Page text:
This wasn’t necessarily something to celebrate, he cautioned. Copy machines were changing the way people thought about how they shared information—dramatically and irreversibly. All that change, to people in the early 1970s, was deeply consequential, similar to the way people see the influence of the internet today.
“Paradoxically, the copying machines which were intended to expand information and truth are going in the opposite direction,” Reston wrote in 1972. “The Xerox is not increasing security but diminishing it. It is not encouraging honest dissent, but blocking it. The modern copying machines are not informing Washington so much as enslaving and confusing it...”
Forty-five years later, Xerox machines are still with us, but the flow of information is largely a matter of pixels, not paperwork. Technology is still playing an important, if not central, role in today’s political scandals.
From the Pentagon Papers to the Watergate tapes to Hillary Clinton’s private email server, the fundamental questions are the same: What information is being hidden from the public, and why?
Often, the answers depend on the type of machine that is used to conceal the information.
It was Richard Nixon’s refusal to hand over secret White House recordings that led to his eventual impeachment. Nixon suggested having his long-time secretary transcribe the tapes instead, in part so that he could remove portions of the recording that he viewed as irrelevant. When an 18-minute stretch of that tape was mysteriously ruined, erasing a crucial portion of a conversation about the Watergate break-in, Nixon’s chief of staff blamed it on some inexplicable “sinister force” in the White House.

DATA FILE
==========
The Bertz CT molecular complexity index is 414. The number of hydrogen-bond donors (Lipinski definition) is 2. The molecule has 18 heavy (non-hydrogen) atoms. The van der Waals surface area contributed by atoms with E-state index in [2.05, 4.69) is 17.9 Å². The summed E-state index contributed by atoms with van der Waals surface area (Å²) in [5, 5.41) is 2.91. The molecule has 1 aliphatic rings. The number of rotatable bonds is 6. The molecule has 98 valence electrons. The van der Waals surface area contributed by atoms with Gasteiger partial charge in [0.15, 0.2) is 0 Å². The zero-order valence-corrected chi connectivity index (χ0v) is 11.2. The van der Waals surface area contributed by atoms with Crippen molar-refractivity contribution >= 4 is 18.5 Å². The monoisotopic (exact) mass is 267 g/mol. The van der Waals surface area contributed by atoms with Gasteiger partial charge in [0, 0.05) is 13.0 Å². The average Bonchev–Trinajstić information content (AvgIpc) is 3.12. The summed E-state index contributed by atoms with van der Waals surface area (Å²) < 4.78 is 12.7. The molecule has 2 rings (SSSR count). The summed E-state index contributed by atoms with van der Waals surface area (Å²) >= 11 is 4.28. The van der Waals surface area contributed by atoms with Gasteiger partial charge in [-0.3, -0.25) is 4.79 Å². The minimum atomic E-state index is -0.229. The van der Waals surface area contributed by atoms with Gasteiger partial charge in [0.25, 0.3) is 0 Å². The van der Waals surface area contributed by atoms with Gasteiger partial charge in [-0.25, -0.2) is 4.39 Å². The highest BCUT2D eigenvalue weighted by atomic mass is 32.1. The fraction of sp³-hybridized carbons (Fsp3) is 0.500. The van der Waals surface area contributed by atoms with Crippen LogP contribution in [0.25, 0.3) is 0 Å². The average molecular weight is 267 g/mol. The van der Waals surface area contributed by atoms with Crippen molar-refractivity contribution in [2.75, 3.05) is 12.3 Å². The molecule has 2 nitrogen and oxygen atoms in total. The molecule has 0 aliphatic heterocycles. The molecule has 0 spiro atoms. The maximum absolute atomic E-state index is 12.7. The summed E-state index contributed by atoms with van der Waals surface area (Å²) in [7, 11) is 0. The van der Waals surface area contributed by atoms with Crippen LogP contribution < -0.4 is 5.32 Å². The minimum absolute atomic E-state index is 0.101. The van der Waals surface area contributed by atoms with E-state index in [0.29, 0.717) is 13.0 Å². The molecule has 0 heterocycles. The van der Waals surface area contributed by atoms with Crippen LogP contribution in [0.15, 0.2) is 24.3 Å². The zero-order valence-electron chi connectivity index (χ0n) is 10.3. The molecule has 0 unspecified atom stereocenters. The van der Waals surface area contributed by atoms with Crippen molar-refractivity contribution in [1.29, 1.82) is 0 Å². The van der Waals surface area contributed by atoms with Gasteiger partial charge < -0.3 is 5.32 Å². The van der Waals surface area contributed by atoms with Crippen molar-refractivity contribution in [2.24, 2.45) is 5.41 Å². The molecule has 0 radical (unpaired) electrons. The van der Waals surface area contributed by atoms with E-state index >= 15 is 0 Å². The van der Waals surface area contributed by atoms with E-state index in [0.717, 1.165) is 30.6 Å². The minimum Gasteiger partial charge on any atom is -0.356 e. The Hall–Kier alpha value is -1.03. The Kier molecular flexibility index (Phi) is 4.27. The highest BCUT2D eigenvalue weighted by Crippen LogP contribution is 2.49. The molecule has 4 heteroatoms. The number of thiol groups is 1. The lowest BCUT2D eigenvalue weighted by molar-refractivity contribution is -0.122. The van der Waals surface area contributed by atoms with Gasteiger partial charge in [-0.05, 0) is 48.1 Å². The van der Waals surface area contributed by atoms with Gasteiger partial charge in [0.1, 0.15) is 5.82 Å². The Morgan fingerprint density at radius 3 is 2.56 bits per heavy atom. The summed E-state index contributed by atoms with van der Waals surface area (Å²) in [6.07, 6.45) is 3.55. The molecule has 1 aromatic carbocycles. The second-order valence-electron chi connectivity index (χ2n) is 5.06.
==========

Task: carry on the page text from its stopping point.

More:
“I don’t want to be quoted,” a White House lawyer said after one particularly contentious hearing in December 1973. “But wait for the technical experts, just wait.”
Just wait. Eight months later, Nixon resigned.
“At the time of Nixon’s resignation, some of his supporters expressed the wish that Nixon had simply burned all the tapes, in defiance of the subpoenas,” David Kopel wrote for The Washington Post in 2014. “Although this would have been very bad politically for Nixon, it could not possibly have been as politically bad as the eventual release of the smoking gun tape.”
We still don’t know for sure what was said on the 18 minutes of missing tape—all you could hear was a hum, and many restoration attempts have failed—but historians have concluded it contained, “some general comment that revealed [Nixon’s] involvement in the cover-up,” as John W. Dean, a member of Nixon’s White House counsel who was jailed for his involvement in the cover-up, told the New York Post in 2014.
Those tantalizing missing sections of tape loom large in culture. Donald Trump’s campaign fixation on Hillary Clinton’s misuse of a private email server capitalized on memories of Nixon’s downfall.